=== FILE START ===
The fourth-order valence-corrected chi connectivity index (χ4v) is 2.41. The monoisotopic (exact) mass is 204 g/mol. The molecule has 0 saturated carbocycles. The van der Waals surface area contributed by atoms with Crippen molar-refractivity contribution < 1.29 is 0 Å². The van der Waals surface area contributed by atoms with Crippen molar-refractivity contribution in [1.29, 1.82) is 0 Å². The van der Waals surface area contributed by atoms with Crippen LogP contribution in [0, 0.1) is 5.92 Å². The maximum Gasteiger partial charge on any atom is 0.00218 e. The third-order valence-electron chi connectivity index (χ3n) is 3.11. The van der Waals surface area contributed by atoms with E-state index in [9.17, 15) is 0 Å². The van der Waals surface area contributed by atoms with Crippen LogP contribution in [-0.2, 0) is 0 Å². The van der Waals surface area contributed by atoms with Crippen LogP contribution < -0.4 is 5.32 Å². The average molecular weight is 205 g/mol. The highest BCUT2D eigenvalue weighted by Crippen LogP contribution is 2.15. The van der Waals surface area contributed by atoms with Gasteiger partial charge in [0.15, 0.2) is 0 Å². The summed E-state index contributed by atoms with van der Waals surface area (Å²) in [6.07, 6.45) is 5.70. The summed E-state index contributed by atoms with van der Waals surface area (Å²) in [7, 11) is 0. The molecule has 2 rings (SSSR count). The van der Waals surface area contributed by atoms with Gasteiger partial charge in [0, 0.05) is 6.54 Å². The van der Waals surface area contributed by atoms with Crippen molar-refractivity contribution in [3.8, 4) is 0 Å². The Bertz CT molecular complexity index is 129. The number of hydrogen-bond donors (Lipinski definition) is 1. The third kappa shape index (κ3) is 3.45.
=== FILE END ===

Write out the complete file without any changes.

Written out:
The fourth-order valence-corrected chi connectivity index (χ4v) is 2.41. The monoisotopic (exact) mass is 204 g/mol. The molecule has 0 saturated carbocycles. The van der Waals surface area contributed by atoms with Crippen molar-refractivity contribution < 1.29 is 0 Å². The van der Waals surface area contributed by atoms with Crippen molar-refractivity contribution in [1.29, 1.82) is 0 Å². The van der Waals surface area contributed by atoms with Crippen LogP contribution in [0, 0.1) is 5.92 Å². The maximum Gasteiger partial charge on any atom is 0.00218 e. The third-order valence-electron chi connectivity index (χ3n) is 3.11. The van der Waals surface area contributed by atoms with E-state index in [9.17, 15) is 0 Å². The van der Waals surface area contributed by atoms with Crippen LogP contribution in [-0.2, 0) is 0 Å². The van der Waals surface area contributed by atoms with Crippen LogP contribution < -0.4 is 5.32 Å². The average molecular weight is 205 g/mol. The highest BCUT2D eigenvalue weighted by Crippen LogP contribution is 2.15. The van der Waals surface area contributed by atoms with Gasteiger partial charge in [0.15, 0.2) is 0 Å². The summed E-state index contributed by atoms with van der Waals surface area (Å²) in [6.07, 6.45) is 5.70. The summed E-state index contributed by atoms with van der Waals surface area (Å²) in [7, 11) is 0. The molecule has 2 rings (SSSR count). The van der Waals surface area contributed by atoms with Gasteiger partial charge in [0, 0.05) is 6.54 Å². The van der Waals surface area contributed by atoms with Crippen molar-refractivity contribution in [3.8, 4) is 0 Å². The Bertz CT molecular complexity index is 129. The number of hydrogen-bond donors (Lipinski definition) is 1. The third kappa shape index (κ3) is 3.45.